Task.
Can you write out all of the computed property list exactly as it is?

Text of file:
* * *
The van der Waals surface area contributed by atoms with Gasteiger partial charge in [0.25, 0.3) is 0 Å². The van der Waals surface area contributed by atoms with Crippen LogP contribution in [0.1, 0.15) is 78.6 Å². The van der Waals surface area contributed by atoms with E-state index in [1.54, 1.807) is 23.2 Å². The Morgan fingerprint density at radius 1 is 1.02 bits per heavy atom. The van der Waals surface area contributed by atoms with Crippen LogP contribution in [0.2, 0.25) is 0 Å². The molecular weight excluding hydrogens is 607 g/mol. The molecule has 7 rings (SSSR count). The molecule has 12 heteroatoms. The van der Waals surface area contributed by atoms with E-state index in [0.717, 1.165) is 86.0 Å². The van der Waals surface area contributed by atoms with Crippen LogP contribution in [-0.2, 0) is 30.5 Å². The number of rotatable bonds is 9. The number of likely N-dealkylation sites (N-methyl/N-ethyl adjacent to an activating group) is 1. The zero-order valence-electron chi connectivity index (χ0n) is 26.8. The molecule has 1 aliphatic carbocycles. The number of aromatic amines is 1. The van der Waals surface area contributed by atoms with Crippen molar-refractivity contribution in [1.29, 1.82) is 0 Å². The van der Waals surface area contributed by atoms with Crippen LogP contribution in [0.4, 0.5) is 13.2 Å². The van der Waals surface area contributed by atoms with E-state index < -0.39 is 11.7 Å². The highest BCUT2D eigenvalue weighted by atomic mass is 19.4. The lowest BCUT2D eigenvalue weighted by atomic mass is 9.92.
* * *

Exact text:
The van der Waals surface area contributed by atoms with Gasteiger partial charge in [0.25, 0.3) is 0 Å². The van der Waals surface area contributed by atoms with Crippen LogP contribution in [0.1, 0.15) is 78.6 Å². The van der Waals surface area contributed by atoms with E-state index in [1.54, 1.807) is 23.2 Å². The Morgan fingerprint density at radius 1 is 1.02 bits per heavy atom. The van der Waals surface area contributed by atoms with Crippen LogP contribution in [0.2, 0.25) is 0 Å². The molecular weight excluding hydrogens is 607 g/mol. The molecule has 7 rings (SSSR count). The molecule has 12 heteroatoms. The van der Waals surface area contributed by atoms with E-state index in [0.717, 1.165) is 86.0 Å². The van der Waals surface area contributed by atoms with Crippen LogP contribution in [-0.2, 0) is 30.5 Å². The number of rotatable bonds is 9. The number of likely N-dealkylation sites (N-methyl/N-ethyl adjacent to an activating group) is 1. The zero-order valence-electron chi connectivity index (χ0n) is 26.8. The molecule has 1 aliphatic carbocycles. The number of aromatic amines is 1. The van der Waals surface area contributed by atoms with Crippen molar-refractivity contribution in [1.29, 1.82) is 0 Å². The van der Waals surface area contributed by atoms with Crippen LogP contribution in [0.4, 0.5) is 13.2 Å². The van der Waals surface area contributed by atoms with E-state index < -0.39 is 11.7 Å². The highest BCUT2D eigenvalue weighted by atomic mass is 19.4. The lowest BCUT2D eigenvalue weighted by atomic mass is 9.92.